Humphrey Fellowship Program Marks 40th Anniversary With a Call for Global Understanding
A program that began in 1979 with just two dozen people as a tribute to the late Hubert Humphrey has grown into an international network of thousands dedicated to working together for the good of the world.
The Hubert H. Humphrey International Fellowship Program, which is run by the US Department of State, is marking its 40th anniversary this year with a series of alumni reunions and conferences, including one at the Humphrey School of Public Affairs in Minneapolis last week that drew more than 75 alumni and current fellows from more than a dozen countries.
“I’m so proud to be the dean of the Humphrey School,” said Dean Laura Bloomberg in her welcoming remarks. “It’s named after someone whose ethics, values, and entire life were dedicated to the kind of work that you all embody—international understanding and collaboration that can bridge the gap of all that divides us.”
The fellowship program brings mid-career professionals from developing nations to the United States for a year of study, professional experience, and cultural exchange. The Humphrey School is one of 13 colleges and universities that host Humphrey Fellows each year. The program was created by President Jimmy Carter shortly after the 1978 death of former vice president and Minnesota senator Hubert Humphrey, as a living legacy to Humphrey’s commitment to global understanding.
Similar gatherings have been held in other cities around the world, including Johannesburg, South Africa; Zagreb, Croatia; Panama City, Panama; and Jakarta, Indonesia.
Collaboration is a key to success
The gathering in Minneapolis was more than just an anniversary celebration. It was a three-day workshop for Humphrey Fellows to identify pressing challenges in their home countries and develop new skills for addressing those challenges. One consistent theme of the workshop was the fellows’ desire to collaborate and build partnerships with each other to work on common issues.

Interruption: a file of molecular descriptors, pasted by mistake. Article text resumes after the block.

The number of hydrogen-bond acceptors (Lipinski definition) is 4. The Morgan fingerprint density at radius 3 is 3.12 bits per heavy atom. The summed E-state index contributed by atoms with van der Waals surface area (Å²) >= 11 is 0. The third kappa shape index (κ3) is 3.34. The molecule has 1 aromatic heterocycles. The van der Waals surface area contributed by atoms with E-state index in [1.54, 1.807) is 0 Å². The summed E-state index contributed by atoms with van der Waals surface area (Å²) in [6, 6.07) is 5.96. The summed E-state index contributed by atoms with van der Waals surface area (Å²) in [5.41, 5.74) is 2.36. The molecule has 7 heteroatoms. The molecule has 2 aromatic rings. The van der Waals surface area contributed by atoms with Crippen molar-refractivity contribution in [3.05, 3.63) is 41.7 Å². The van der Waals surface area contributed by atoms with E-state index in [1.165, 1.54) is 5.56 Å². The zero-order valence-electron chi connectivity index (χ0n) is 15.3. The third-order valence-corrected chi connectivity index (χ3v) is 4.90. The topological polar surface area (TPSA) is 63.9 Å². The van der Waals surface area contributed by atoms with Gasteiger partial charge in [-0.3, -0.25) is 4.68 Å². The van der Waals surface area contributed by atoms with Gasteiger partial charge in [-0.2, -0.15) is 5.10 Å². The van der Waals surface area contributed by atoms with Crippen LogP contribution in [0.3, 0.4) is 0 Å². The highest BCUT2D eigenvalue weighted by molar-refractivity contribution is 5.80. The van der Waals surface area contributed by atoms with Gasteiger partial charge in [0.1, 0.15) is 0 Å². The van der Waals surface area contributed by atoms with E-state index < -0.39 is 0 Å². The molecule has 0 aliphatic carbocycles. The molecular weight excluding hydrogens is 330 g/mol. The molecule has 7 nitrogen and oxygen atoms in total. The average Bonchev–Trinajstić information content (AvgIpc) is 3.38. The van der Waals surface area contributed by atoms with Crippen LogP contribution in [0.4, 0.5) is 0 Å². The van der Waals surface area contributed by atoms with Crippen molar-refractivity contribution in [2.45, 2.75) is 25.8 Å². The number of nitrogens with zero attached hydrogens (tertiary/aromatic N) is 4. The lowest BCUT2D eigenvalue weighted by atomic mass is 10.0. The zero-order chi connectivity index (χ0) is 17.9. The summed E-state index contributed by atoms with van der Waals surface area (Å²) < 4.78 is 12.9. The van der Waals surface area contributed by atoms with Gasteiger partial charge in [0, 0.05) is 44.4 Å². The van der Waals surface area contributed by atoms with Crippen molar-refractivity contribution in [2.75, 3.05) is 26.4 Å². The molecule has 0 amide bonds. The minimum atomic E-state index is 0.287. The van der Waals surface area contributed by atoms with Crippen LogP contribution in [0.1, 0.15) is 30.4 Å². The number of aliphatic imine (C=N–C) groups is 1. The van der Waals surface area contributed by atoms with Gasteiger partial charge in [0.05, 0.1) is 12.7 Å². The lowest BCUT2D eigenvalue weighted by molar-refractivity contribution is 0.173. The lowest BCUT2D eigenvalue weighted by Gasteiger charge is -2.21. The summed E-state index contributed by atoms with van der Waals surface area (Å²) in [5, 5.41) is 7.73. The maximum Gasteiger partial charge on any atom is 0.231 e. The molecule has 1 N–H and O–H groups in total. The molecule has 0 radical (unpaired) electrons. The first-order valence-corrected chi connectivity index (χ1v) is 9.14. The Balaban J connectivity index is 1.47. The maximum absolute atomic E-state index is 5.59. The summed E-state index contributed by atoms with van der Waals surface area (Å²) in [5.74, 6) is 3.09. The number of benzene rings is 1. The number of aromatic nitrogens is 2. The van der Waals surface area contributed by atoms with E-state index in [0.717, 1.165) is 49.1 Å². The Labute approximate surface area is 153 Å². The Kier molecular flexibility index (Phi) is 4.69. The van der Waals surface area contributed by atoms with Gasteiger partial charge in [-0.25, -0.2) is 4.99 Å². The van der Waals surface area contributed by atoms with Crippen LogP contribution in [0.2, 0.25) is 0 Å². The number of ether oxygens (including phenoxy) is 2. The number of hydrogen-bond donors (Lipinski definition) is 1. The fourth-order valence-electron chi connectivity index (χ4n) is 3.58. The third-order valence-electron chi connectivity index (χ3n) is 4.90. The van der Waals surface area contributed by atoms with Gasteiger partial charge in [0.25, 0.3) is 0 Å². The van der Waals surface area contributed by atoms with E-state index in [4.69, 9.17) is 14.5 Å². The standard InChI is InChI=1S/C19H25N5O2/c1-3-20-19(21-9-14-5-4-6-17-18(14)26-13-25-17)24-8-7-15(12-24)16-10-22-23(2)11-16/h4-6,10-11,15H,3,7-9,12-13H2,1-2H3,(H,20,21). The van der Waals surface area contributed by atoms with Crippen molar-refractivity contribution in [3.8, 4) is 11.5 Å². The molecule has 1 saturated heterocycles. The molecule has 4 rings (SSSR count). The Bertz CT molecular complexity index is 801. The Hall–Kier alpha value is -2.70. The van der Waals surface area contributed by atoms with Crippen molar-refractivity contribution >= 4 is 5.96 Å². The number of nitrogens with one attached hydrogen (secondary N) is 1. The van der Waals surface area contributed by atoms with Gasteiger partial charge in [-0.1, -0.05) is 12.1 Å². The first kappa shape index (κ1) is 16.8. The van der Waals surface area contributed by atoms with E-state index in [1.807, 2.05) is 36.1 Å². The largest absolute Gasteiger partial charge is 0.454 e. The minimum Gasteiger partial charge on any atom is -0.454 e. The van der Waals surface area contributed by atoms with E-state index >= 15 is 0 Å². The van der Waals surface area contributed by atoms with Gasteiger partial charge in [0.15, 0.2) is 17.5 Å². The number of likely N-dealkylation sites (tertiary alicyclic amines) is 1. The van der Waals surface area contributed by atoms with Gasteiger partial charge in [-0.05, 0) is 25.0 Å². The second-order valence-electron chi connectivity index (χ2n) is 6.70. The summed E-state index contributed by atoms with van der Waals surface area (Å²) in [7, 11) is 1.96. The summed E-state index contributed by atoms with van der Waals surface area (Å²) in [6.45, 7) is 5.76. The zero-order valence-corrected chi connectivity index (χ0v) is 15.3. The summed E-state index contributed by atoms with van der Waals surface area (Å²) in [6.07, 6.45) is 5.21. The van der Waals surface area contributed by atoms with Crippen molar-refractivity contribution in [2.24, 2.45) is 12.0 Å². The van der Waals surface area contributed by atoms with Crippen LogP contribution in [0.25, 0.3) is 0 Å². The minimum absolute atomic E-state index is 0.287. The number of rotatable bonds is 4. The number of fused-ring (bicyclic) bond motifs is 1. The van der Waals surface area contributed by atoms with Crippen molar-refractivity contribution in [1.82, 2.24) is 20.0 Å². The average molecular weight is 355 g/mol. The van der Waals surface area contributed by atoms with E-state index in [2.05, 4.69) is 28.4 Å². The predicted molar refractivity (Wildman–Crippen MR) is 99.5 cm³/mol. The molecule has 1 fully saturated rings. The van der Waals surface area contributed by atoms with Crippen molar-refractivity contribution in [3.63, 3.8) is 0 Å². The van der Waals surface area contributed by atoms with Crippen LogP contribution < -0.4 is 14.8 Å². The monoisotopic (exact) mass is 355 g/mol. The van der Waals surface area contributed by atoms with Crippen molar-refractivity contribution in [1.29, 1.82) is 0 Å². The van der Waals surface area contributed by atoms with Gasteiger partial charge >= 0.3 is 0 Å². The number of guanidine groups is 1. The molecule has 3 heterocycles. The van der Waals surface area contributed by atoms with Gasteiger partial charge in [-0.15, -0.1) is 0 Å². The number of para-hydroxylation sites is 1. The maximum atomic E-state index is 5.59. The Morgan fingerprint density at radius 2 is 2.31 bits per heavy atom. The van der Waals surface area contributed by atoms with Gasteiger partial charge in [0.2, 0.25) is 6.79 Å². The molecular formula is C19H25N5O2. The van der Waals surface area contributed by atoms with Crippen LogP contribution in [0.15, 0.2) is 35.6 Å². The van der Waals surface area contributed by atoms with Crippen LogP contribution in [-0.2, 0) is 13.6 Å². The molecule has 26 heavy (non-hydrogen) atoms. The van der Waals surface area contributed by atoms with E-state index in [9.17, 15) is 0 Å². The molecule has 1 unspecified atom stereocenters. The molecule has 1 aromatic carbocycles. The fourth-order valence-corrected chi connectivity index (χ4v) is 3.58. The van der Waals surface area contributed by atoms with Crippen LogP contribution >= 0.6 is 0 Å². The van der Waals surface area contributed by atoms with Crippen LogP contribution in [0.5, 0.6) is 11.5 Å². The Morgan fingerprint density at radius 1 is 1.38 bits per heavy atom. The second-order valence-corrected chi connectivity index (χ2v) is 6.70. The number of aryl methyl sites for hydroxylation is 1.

“We discovered that you go further when you work together,” said Abosede Oyeleye, a 2015-16 Fellow from Nigeria, of her cohort. “We were all from different parts of the world, with different ideologies. I was able to become close to them without judging them by their native region or their tribe, and related to them just based on who they are.”
Oyeleye is a highly accomplished human rights activist in her home country, and received the 2018 University of Minnesota Distinguished Leadership Award for Internationals.
Oyeleye leads a foundation that serves children who are at risk of abuse or trafficking due to war, poverty, and family conflict.
“By coming to the Humphrey School, I discovered how I could address the issue properly,” she said of her fellowship year. “It was a real privilege to come here. The program woke me up and helped me find my voice.”
Current fellows will finish the program and return home in a few months, with new energy and new ideas for addressing a variety of issues in their countries. One fellow from Iran wants to expand her program that teaches English to students with autism. Another from India hopes to combat substance abuse among youth. A fellow from Zambia wants to strengthen democracy in her country, to promote “leadership that has integrity.”
“All of us are ambitious people and we all have the same aspiration, to bring about change in our society,” said Fellow Anahita Saymidinova of Tajikistan. “We came here to learn something.”
Added Lucy Chivasa of Zimbabwe: “Even in difficult times, all of us believe that being here gives us hope that change is possible, that we can have a brighter future because of all of our efforts.”
Nancy Overholt, executive director of the Humphrey Fellowship Program, said after 40 years, the program is just as important as ever.
“There will always need to be strategic agility in addressing today’s challenges, which are the same issues that have been around for decades: economic development, extension of health systems, educational outreach to all populations, stewardship of natural resources, and a sustainable world,” she said. “So it’s important to have this program, so people from the US and all Humphrey countries can interact. They can speak the same language about the importance of these issues.”
Since the first group of 24 international fellows arrived in the US in 1979, nearly 6,000 men and women from 162 countries have participated in the Humphrey Fellowship program.